by Adam Hinterthuer
Ray Allen, a new postdoctoral researcher at TLS, spent his winter converting a cinder block room not much larger than a storage closet into a fish hatchery. He arranged aquariums onto shelves, ordered equipment like “egg tumblers” online and worried about the timing of the annual thawing of the Northwoods’ ice-covered lakes.
“All winter and spring I’ve been asking ‘When’s it going to happen and am I going to be prepared?’” Allen says, “Because around this time last year the lakes had already opened up.”
Allen’s concern about timing is more than appropriate, considering that he is part of a large team of researchers studying how the timing of annual events like “ice off” affects the organisms that call our rapidly changing lakes home.
Humans have long kept tabs on seasonal changes in nature – taking note of the timing of everything from flowering plants, to migrating birds, to spawning fish. These observations have helped indigenous peoples hunt, fish and gather foods and medicines for thousands of years and were a hallmark of famed Wisconsin naturalist Aldo Leopold’s writings on conservation.
The practice of making these kinds of observations is called phenology and, this spring and summer, a team of University of Wisconsin-Madison and Wisconsin Department of Natural Resources (WDNR) researchers is launching a project focused on the phenology of northern Wisconsin lakes.
The origins of the project, says TLS director, Gretchen Gerrish, stem from the fact that the timing of important seasonal events is changing. The North Temperate Lakes Long Term Ecological Research project, which is based out of TLS, has monitored seven Vilas County lakes since the early 1980s. And that monitoring has tracked not only shorter winter ice seasons on the lakes, but increasingly extreme variability in the dates when lakes freeze and thaw.
“This really started when we were thinking about long-term data and the ice record showing this increased variability where we’ve had five times the variability in the last ten years than we’ve seen in the last hundred,” Gerrish explains. For example, in 2013, Trout Lake thawed in late May, a full 50 days later than the 2012 ice-off event.
Zach Feiner, a scientist at the University of Wisconsin-Madison’s Center for Limnology, calls this “phenological whiplash.”
“One year, like last year, you’ll have a really early ice off and spring and then this year is a really late year,” he explains, “So you have back-to-back extremes in opposite directions, so what does that mean for the lake and everything in it?”
Feiner says ice off is like a “light switch” that triggers a lot of activity in our lakes, from the spawning of fish like walleye and muskellunge, to large blooms of the tiny plant life called phytoplankton that form the base of a lake’s food web. When that switch is flipped at increasingly variable times, it can have all sorts of impacts – like larval fish missing the plankton blooms that normally sustain them, or plankton adapted for early spring conditions suddenly forced into action in late May.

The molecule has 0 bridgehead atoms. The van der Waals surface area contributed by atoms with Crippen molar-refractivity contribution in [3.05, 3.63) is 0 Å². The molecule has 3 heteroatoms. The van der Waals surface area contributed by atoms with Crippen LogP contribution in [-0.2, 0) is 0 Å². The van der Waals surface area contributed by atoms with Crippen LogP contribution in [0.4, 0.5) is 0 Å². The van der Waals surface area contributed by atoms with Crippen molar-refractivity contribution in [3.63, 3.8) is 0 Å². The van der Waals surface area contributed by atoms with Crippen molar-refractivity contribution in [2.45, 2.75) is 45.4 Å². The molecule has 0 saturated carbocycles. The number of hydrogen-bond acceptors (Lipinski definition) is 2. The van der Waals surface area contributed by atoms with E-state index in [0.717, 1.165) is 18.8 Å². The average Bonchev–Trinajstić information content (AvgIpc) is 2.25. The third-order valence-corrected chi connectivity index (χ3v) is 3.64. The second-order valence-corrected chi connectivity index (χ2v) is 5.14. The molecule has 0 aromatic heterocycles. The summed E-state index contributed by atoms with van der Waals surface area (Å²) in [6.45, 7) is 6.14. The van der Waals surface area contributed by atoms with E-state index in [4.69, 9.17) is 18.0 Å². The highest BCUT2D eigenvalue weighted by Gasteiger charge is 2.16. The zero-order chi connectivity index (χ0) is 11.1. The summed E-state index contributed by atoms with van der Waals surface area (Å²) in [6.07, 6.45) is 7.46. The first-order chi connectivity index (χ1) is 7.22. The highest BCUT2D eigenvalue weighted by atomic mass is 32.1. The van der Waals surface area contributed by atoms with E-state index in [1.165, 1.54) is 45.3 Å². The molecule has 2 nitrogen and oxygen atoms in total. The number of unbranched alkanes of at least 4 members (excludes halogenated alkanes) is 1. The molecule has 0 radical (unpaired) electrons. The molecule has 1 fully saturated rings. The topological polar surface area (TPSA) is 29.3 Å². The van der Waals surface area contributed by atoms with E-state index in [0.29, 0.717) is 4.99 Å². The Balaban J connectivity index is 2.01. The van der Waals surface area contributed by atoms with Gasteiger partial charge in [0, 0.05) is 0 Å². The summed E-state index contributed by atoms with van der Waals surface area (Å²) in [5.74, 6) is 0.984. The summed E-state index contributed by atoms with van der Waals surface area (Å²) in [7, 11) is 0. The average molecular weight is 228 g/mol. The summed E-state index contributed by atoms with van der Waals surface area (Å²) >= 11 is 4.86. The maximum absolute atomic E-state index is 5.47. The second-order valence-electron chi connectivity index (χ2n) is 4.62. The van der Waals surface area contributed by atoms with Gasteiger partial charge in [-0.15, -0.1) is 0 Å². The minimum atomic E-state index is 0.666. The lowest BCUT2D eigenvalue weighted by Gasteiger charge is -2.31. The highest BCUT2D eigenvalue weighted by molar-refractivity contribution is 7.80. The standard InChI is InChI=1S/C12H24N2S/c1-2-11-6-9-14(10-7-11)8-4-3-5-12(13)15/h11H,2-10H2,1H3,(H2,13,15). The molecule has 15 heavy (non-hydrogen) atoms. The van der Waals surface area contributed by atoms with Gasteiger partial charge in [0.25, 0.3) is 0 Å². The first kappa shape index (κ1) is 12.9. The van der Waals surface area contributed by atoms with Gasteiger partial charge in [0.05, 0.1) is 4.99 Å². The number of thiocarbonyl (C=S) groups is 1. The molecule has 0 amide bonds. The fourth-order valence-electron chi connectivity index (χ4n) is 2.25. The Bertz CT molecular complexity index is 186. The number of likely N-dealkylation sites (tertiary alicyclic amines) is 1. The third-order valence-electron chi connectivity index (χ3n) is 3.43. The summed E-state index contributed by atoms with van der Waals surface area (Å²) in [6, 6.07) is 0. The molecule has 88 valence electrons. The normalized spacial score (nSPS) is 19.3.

Through a combination of being out on the lakes monitoring conditions, conducting experiments in the lab and running ecosystem models through computers, Feiner says, the team can start to piece together how all of these changes are impacting organisms at both an ecological and evolutionary level.
Of course, like all science, getting to those answers will only happen piece by piece, which brings us back to Ray Allen and TLS’s new “fish hatchery.”
Allen’s role in the project is to focus “on spring spawning fish, like walleye and musky and doing some experiments to see how water temperature may be affecting their survival and development in these changing conditions,” he says.
Luckily for Allen, this year saw a late “ice off” of our lakes, which meant that he was ready to go and as lakes thawed this spring, he was out with colleagues collecting fish embryos, which he brought back to raise in his experimental aquariums.
Those aquariums all hold water that Allen keeps at different temperatures to mimic the variability we are seeing in our Northwoods lakes. He’ll be monitoring how different temperatures impact things like egg viability, larval fish survival and even how extreme temperatures can impact whether a fish develops into a male or female.
What Allen finds might be only one piece of a much larger puzzle of how our changing climate is changing our lakes and, in turn, the organisms living in them. But it’s okay, he says, if that takes some time. “This is very much a short-term component of a larger issue, but it will lead to better knowledge of the long-term.”